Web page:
The U.S. and Korea; A Once-Strained Relationship on the Mend

The Washington Times (Washington, DC), April 30, 2008 | Go to article overview

The U.S. and Korea; A Once-Strained Relationship on the Mend


Byline: Yearn Hong Choi, SPECIAL TO THE WASHINGTON TIMES

President Bush and South Korean President Lee Myung-bak fixed the strained relationship between the two nations when they met at the Camp David summit in April 2008. This relationship had grown quite strained under the previous Korean government because of its unconditional willingness to appease North Korea's dictatorial regime.

Over the past 10 years, the Republic of Korea's leftist governments were fueled by a combination of xenophobic nationalism and anti-Americanism unique to South Korea. Then, in December, voters elected a pro-American conservative businessman-turned politician to the presidency. They expressed a desire to restore the relationship between the two nations - and then they expressed the same desire again in the April 2008 National Assembly election.

In the wake of the summit and its favorable implications for U.S.-Korean cooperation, it seems to this retired professor that as long as the United States, South Korea and Japan condemn in unison North Korea's nuclear arms proliferation and its shameful human-rights record, North Korea's diplomacy of brinkmanship cannot last long. China and Russia, the former and present allies of North Korea, should be ashamed of their support of Pyongyang. They should compel North Korean leader Kim Jong-il to adopt regime changes. It may be impossible to achieve regime change in North Korea. But a serious attempt must be made nonetheless. There is no other way.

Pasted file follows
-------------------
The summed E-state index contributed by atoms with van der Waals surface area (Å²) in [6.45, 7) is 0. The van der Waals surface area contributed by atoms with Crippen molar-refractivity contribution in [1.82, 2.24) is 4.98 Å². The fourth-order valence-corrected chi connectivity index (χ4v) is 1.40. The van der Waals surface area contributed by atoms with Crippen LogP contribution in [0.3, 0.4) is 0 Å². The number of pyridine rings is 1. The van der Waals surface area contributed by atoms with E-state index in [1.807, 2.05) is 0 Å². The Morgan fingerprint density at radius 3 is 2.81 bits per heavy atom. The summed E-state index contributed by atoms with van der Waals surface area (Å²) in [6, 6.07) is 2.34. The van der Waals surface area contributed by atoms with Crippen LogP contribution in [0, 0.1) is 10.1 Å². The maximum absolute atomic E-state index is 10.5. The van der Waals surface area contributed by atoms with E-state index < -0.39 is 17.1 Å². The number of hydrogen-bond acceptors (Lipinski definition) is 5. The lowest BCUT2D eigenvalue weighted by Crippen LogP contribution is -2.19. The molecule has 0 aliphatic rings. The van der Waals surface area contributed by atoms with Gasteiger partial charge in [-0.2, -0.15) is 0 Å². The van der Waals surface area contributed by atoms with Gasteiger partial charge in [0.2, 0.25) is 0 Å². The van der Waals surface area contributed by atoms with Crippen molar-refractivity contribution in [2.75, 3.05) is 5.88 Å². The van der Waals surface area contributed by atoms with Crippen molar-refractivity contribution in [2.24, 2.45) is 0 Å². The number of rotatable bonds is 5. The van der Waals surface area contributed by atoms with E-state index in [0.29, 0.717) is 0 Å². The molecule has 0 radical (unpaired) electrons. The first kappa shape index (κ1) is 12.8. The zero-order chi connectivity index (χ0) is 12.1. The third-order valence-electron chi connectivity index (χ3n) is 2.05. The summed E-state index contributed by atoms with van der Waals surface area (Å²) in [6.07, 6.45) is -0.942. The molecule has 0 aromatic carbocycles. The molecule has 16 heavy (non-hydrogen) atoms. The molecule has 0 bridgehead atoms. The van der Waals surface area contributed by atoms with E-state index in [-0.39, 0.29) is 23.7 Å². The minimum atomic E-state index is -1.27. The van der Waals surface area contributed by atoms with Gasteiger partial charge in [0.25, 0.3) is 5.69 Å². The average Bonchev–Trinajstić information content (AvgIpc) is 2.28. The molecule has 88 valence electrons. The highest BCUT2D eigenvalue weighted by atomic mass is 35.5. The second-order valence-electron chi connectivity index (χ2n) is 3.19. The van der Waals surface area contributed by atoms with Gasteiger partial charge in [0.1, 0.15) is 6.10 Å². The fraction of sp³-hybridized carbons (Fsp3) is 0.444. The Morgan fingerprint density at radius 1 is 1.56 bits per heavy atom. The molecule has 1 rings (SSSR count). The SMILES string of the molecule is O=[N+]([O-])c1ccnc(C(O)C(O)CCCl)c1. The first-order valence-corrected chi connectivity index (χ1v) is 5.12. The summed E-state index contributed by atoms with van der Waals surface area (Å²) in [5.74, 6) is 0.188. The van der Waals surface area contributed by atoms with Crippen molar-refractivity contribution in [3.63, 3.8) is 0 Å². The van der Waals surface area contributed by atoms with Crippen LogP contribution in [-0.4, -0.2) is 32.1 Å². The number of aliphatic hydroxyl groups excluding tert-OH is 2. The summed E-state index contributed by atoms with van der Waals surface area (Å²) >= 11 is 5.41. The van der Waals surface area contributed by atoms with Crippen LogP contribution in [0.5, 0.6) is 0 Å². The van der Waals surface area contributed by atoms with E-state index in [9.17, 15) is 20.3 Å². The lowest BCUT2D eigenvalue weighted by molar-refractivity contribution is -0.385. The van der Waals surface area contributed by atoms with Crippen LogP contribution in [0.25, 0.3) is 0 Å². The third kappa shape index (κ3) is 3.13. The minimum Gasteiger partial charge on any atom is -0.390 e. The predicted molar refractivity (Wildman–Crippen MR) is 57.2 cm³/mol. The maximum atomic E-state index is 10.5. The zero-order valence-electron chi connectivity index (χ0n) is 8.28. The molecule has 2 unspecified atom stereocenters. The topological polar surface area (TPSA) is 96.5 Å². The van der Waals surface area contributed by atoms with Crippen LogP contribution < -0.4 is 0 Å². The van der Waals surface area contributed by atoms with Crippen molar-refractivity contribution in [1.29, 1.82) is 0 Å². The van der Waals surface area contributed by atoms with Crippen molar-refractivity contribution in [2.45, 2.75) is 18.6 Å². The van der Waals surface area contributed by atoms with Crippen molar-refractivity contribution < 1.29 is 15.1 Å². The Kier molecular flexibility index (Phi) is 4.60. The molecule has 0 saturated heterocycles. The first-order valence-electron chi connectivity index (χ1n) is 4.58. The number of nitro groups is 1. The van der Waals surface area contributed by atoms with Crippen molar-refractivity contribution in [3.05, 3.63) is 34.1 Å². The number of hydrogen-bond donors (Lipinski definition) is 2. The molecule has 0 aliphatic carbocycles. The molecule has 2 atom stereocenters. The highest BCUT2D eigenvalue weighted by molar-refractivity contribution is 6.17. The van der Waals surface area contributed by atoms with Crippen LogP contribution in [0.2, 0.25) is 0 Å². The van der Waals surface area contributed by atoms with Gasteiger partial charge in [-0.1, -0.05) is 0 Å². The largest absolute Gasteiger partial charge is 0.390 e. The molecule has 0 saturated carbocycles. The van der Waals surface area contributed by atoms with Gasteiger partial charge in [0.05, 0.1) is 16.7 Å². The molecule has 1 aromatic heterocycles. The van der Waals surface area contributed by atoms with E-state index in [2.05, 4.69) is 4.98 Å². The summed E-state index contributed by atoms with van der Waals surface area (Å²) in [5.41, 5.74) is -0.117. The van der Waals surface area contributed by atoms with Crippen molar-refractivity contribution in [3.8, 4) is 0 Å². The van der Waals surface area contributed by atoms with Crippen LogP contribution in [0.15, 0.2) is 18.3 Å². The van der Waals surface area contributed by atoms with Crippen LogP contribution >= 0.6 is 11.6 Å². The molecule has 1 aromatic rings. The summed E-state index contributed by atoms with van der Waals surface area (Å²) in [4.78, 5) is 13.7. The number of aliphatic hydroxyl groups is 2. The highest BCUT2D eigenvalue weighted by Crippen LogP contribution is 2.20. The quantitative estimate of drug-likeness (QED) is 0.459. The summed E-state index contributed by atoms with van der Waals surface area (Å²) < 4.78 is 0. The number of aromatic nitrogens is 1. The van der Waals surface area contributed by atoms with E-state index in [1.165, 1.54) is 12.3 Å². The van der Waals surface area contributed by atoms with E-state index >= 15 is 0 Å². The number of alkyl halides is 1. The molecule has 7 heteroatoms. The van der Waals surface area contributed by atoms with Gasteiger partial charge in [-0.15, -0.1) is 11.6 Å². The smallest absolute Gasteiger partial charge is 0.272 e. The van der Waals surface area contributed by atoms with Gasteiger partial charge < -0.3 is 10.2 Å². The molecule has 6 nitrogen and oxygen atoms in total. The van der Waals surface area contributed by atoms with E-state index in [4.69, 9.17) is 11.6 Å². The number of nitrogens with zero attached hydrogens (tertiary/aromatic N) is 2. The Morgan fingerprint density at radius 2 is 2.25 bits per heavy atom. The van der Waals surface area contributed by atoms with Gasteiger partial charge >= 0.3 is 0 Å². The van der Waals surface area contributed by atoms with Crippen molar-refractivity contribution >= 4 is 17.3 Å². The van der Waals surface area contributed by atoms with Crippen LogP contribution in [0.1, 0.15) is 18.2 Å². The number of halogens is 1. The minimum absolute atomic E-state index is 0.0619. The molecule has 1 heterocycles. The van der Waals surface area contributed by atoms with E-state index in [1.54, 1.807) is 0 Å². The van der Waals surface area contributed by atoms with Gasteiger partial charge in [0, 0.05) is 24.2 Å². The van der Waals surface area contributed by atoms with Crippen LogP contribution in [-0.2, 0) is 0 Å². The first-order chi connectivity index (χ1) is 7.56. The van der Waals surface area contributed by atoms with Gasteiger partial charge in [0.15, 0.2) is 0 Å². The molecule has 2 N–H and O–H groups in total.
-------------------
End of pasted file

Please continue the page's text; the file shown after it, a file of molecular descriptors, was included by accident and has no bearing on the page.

Among the dividends of the Camp David meeting: The North Korean threat was assessed adequately, and the date of transfer of the Combined Forces Command from the United States to South Korea - which the previous regime had originally scheduled to take place on April 17, 2012 - was rescheduled. President Bush promised to maintain the current U.S. forces in Korea. That decision pleased many Koreans.

Ultimately, the South Korean army alone must be able to deter threats from North Korea, and win the war, if it were to break out. In the meantime, however, the presence of U.S. forces in Korea - they currently number approximately 28,500 - should continue as a deterrent. More importantly, the United States should be able to demonstrate the strength of the U.S.-South Korea security alliance as a keeper of the peace in East Asia.

The two presidents, as agreed at Camp David, can facilitate the ratification of free trade agreements between the two nations. Their respective congresses can now be expected to make them law. …

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